Portfolio Breakdown by Geography

I’m always intrigued by how investors position themselves in providing a measure of protection against market downturns.  Most common is sector diversification where the theory is a downturn in one area of the economy is offset by outperformance – or at least stability – in other areas.  DivHut recently posted his quarterly sector review which – as he indicated – is reasonably aligned with his risk tolerance and goals.  The weakness in this approach is his low exposure to Technology or in my case an overexposure to Financials.  So long as potential weaknesses are identified, this approach does allow a portfolio to be tilted towards sectors which the investor believes will outperform the broader market.

Another approach was presented by Roadmap2Retire last March where the attempt was made to isolate the geographic revenue diversification of the companies he owned.  A daunting effort to be sure, but I’m not sure the data he obtained was complete.  As an example, he reports BCE’s revenue as 100% Canadian.  That is likely as reported in filings.  Not reported is their 37.5% stake in Maple Leaf Sports which owns the Maple Leafs (NHL) and Raptors (NBA).  The NBA pays revenue sharing in US dollars (not Canadian).  Basically any minority stake, investments or joint ventures with other companies are likely to be excluded from any of the companies he owns.  The question becomes – is this revenue identifiable and negligible?

The approach I take is – first sector and secondly the country where the company is headquartered.  Dividends paid are recorded post exchange to US currency which does result in some fluctuation based on the relative strength (or weakness) of the dollar.  The following table illustrates the non-US source for roughly 15% of my dividends.

8.98% Canada
0.53% United Kingdom
0.04% Bahamas
2.44% Australia
0.13% Ireland
0.32% Mexico
0.00% China*
1.29% Hong Kong
0.20% Chile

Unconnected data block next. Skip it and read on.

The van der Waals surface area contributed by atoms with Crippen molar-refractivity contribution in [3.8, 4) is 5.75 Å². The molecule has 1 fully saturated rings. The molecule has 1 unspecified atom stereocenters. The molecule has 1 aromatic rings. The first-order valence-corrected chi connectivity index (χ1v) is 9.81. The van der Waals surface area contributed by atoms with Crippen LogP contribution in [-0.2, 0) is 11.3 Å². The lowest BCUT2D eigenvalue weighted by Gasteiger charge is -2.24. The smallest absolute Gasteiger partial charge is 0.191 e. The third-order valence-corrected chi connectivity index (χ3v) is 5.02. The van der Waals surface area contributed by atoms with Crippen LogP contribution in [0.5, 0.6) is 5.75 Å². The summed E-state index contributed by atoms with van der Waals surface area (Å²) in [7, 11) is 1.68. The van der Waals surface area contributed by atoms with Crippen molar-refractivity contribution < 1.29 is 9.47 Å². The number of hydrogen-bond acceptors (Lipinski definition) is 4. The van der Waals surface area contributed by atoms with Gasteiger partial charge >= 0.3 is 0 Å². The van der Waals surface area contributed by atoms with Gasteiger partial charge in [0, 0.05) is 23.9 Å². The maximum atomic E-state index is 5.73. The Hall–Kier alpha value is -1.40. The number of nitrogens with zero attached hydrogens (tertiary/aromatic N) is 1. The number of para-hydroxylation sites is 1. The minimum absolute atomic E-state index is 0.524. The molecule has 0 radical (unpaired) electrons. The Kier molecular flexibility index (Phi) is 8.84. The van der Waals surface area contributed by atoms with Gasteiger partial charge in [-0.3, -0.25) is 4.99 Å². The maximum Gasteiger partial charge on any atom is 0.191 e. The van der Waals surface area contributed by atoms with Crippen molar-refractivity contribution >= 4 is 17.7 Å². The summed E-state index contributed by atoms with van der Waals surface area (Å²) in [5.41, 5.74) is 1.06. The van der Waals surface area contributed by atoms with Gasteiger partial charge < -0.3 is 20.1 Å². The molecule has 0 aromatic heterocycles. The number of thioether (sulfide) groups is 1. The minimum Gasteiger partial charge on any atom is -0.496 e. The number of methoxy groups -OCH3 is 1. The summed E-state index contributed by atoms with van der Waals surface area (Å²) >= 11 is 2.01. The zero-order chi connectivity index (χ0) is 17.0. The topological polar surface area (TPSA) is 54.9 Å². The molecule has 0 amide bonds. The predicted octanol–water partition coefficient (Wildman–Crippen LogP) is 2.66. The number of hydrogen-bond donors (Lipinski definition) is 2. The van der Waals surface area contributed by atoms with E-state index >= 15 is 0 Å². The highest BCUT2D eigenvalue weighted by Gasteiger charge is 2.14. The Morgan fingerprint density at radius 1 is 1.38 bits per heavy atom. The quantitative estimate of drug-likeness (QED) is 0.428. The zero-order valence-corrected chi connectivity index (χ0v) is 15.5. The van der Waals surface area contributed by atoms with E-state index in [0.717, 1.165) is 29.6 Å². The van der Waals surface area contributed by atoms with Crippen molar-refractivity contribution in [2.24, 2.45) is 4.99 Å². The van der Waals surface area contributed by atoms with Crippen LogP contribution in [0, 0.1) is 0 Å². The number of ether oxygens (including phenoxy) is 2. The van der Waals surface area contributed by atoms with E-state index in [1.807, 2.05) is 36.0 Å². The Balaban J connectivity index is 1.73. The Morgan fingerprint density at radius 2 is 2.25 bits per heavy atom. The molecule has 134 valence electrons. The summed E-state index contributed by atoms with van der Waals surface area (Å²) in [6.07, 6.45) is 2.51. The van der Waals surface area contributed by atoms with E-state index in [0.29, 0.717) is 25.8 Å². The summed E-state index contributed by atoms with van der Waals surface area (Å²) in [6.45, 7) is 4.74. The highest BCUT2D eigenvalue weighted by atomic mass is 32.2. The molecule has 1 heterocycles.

0.26% Luxembourg
1.47% Singapore

* no dividend paid at this time

The UK dividends are set to increase once a merger involving one of my US companies is complete.  I may be forced to slow foreign purchases as recent political events have resulted in the US dollar weakening and the Yen and Swiss Franc strengthening.  If so, I’m sure I can find a few US companies to put my money into!



2 thoughts on “Portfolio Breakdown by Geography

  1. Thank you very much for the DivHut mention. The bottom line when it comes to sector diversification is ones acceptance of risk with the current portfolio. Sure, I do not hold any tech nor energy in my long term portfolio but that was by design. Those sectors are extremely volatile and I wanted to load up on stocks and sectors that are more stable. That being said, I’m not against tech nor energy as I have owned many companies in those spaces in the past and QCOM was a May consideration for me, a first in the tech space since I went down the DGI route.

    Liked by 1 person

  2. I agree with your approach but differ only where we choose to overweight ourselves. I chose regional banks until the election when they came back in favor. Now I’m leaning more towards foreign issues while improving my sector allocation like my recent Singapore Telecom purchase to beef up my telecom holdings.

    The point I was attempting to make was there are multiple ways to analyze portfolio diversification, from the common (sector) to the more benign (geographic) though I’m not sure (as R2R’s data indicated) that geography is a good one either with multi-nationals in the mix.

    Thanks for the comment!


Comments are closed.